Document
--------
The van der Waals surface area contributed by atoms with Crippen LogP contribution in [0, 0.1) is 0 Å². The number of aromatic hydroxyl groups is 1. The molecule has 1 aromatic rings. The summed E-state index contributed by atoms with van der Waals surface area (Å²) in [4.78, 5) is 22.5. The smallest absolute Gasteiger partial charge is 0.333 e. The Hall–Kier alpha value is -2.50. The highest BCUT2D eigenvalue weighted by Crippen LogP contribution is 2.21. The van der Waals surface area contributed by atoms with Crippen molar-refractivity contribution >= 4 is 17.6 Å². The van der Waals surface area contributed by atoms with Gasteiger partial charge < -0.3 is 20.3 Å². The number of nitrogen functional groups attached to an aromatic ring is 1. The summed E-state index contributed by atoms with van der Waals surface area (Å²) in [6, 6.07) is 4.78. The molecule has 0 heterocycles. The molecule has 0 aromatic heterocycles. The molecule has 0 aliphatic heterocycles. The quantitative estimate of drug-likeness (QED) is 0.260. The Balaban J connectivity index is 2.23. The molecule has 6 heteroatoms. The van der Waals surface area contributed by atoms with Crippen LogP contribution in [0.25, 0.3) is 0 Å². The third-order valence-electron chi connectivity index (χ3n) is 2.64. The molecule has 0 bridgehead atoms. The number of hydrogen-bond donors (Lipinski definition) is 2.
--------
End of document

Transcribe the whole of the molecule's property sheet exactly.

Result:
The van der Waals surface area contributed by atoms with Crippen LogP contribution in [0, 0.1) is 0 Å². The number of aromatic hydroxyl groups is 1. The molecule has 1 aromatic rings. The summed E-state index contributed by atoms with van der Waals surface area (Å²) in [4.78, 5) is 22.5. The smallest absolute Gasteiger partial charge is 0.333 e. The Hall–Kier alpha value is -2.50. The highest BCUT2D eigenvalue weighted by Crippen LogP contribution is 2.21. The van der Waals surface area contributed by atoms with Crippen molar-refractivity contribution >= 4 is 17.6 Å². The van der Waals surface area contributed by atoms with Gasteiger partial charge < -0.3 is 20.3 Å². The number of nitrogen functional groups attached to an aromatic ring is 1. The summed E-state index contributed by atoms with van der Waals surface area (Å²) in [6, 6.07) is 4.78. The molecule has 0 heterocycles. The molecule has 0 aromatic heterocycles. The molecule has 0 aliphatic heterocycles. The quantitative estimate of drug-likeness (QED) is 0.260. The Balaban J connectivity index is 2.23. The molecule has 6 heteroatoms. The van der Waals surface area contributed by atoms with Crippen LogP contribution in [0.25, 0.3) is 0 Å². The third-order valence-electron chi connectivity index (χ3n) is 2.64. The molecule has 0 bridgehead atoms. The number of hydrogen-bond donors (Lipinski definition) is 2.